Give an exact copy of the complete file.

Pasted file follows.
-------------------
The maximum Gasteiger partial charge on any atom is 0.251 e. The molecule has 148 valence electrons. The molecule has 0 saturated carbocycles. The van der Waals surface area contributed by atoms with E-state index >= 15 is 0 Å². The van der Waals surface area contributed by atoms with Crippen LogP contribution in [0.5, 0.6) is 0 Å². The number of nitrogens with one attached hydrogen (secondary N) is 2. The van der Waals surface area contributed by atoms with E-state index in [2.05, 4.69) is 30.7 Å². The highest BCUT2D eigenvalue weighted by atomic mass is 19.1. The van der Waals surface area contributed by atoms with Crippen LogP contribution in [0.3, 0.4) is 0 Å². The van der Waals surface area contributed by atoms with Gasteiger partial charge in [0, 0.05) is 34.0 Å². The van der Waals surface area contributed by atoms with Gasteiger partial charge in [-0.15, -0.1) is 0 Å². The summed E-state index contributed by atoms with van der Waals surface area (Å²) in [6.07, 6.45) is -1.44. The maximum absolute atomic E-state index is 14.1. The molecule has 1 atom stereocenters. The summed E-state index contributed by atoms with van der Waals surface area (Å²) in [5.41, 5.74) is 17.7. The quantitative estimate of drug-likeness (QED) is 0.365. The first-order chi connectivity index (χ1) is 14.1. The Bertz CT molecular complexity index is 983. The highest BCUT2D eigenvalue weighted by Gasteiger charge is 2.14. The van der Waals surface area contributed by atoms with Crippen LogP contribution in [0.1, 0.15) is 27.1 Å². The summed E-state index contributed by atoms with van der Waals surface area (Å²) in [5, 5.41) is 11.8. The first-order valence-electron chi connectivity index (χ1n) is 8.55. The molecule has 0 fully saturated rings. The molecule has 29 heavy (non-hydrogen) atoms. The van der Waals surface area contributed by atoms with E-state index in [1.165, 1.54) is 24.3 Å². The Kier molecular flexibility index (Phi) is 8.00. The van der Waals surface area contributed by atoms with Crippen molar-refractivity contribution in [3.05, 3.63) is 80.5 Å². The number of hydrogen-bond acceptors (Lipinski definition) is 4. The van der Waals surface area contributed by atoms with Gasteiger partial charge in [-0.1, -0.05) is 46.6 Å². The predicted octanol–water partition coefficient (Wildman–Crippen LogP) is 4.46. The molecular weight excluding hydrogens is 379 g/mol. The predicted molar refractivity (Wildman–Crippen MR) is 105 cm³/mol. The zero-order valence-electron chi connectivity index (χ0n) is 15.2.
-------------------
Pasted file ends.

The maximum Gasteiger partial charge on any atom is 0.251 e. The molecule has 148 valence electrons. The molecule has 0 saturated carbocycles. The van der Waals surface area contributed by atoms with E-state index >= 15 is 0 Å². The van der Waals surface area contributed by atoms with Crippen LogP contribution in [0.5, 0.6) is 0 Å². The number of nitrogens with one attached hydrogen (secondary N) is 2. The van der Waals surface area contributed by atoms with E-state index in [2.05, 4.69) is 30.7 Å². The highest BCUT2D eigenvalue weighted by atomic mass is 19.1. The van der Waals surface area contributed by atoms with Crippen LogP contribution in [0.3, 0.4) is 0 Å². The van der Waals surface area contributed by atoms with Gasteiger partial charge in [0, 0.05) is 34.0 Å². The van der Waals surface area contributed by atoms with Gasteiger partial charge in [-0.15, -0.1) is 0 Å². The summed E-state index contributed by atoms with van der Waals surface area (Å²) in [6.07, 6.45) is -1.44. The maximum absolute atomic E-state index is 14.1. The molecule has 1 atom stereocenters. The summed E-state index contributed by atoms with van der Waals surface area (Å²) in [5.41, 5.74) is 17.7. The quantitative estimate of drug-likeness (QED) is 0.365. The first-order chi connectivity index (χ1) is 14.1. The Bertz CT molecular complexity index is 983. The highest BCUT2D eigenvalue weighted by Gasteiger charge is 2.14. The van der Waals surface area contributed by atoms with Crippen LogP contribution in [0.1, 0.15) is 27.1 Å². The summed E-state index contributed by atoms with van der Waals surface area (Å²) in [5, 5.41) is 11.8. The first-order valence-electron chi connectivity index (χ1n) is 8.55. The molecule has 0 fully saturated rings. The molecule has 29 heavy (non-hydrogen) atoms. The van der Waals surface area contributed by atoms with E-state index in [1.165, 1.54) is 24.3 Å². The Kier molecular flexibility index (Phi) is 8.00. The van der Waals surface area contributed by atoms with Crippen molar-refractivity contribution in [3.05, 3.63) is 80.5 Å². The number of hydrogen-bond acceptors (Lipinski definition) is 4. The van der Waals surface area contributed by atoms with Gasteiger partial charge in [-0.1, -0.05) is 46.6 Å². The predicted octanol–water partition coefficient (Wildman–Crippen LogP) is 4.46. The molecular weight excluding hydrogens is 379 g/mol. The predicted molar refractivity (Wildman–Crippen MR) is 105 cm³/mol. The zero-order valence-electron chi connectivity index (χ0n) is 15.2.